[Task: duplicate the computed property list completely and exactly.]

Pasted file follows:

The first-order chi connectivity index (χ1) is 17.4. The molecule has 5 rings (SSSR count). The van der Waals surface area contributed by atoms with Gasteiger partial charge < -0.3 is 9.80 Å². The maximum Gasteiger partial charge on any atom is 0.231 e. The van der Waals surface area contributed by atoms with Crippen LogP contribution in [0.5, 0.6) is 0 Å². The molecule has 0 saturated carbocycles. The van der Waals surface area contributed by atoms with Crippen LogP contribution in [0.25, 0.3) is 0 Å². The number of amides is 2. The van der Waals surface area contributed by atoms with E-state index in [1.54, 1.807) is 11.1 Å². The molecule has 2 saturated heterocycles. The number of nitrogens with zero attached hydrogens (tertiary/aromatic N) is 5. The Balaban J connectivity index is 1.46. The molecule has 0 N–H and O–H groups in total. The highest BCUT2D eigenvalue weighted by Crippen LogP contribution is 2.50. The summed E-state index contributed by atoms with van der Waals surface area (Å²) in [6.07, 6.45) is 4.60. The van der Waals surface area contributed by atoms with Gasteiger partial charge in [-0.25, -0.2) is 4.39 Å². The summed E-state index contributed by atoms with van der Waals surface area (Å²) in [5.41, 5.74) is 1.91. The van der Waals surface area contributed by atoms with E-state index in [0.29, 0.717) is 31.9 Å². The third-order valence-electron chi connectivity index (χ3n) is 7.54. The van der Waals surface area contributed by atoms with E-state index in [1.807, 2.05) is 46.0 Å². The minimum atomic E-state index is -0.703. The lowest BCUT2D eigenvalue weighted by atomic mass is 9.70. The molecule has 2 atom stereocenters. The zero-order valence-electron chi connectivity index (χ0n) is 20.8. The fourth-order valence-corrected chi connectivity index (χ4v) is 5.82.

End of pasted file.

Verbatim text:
The first-order chi connectivity index (χ1) is 17.4. The molecule has 5 rings (SSSR count). The van der Waals surface area contributed by atoms with Gasteiger partial charge < -0.3 is 9.80 Å². The maximum Gasteiger partial charge on any atom is 0.231 e. The van der Waals surface area contributed by atoms with Crippen LogP contribution in [0.5, 0.6) is 0 Å². The molecule has 0 saturated carbocycles. The van der Waals surface area contributed by atoms with Crippen LogP contribution in [0.25, 0.3) is 0 Å². The number of amides is 2. The van der Waals surface area contributed by atoms with E-state index in [1.54, 1.807) is 11.1 Å². The molecule has 2 saturated heterocycles. The number of nitrogens with zero attached hydrogens (tertiary/aromatic N) is 5. The Balaban J connectivity index is 1.46. The molecule has 0 N–H and O–H groups in total. The highest BCUT2D eigenvalue weighted by Crippen LogP contribution is 2.50. The summed E-state index contributed by atoms with van der Waals surface area (Å²) in [6.07, 6.45) is 4.60. The van der Waals surface area contributed by atoms with Gasteiger partial charge in [-0.25, -0.2) is 4.39 Å². The summed E-state index contributed by atoms with van der Waals surface area (Å²) in [5.41, 5.74) is 1.91. The van der Waals surface area contributed by atoms with E-state index in [0.29, 0.717) is 31.9 Å². The third-order valence-electron chi connectivity index (χ3n) is 7.54. The van der Waals surface area contributed by atoms with E-state index in [1.807, 2.05) is 46.0 Å². The minimum atomic E-state index is -0.703. The lowest BCUT2D eigenvalue weighted by atomic mass is 9.70. The molecule has 2 atom stereocenters. The zero-order valence-electron chi connectivity index (χ0n) is 20.8. The fourth-order valence-corrected chi connectivity index (χ4v) is 5.82.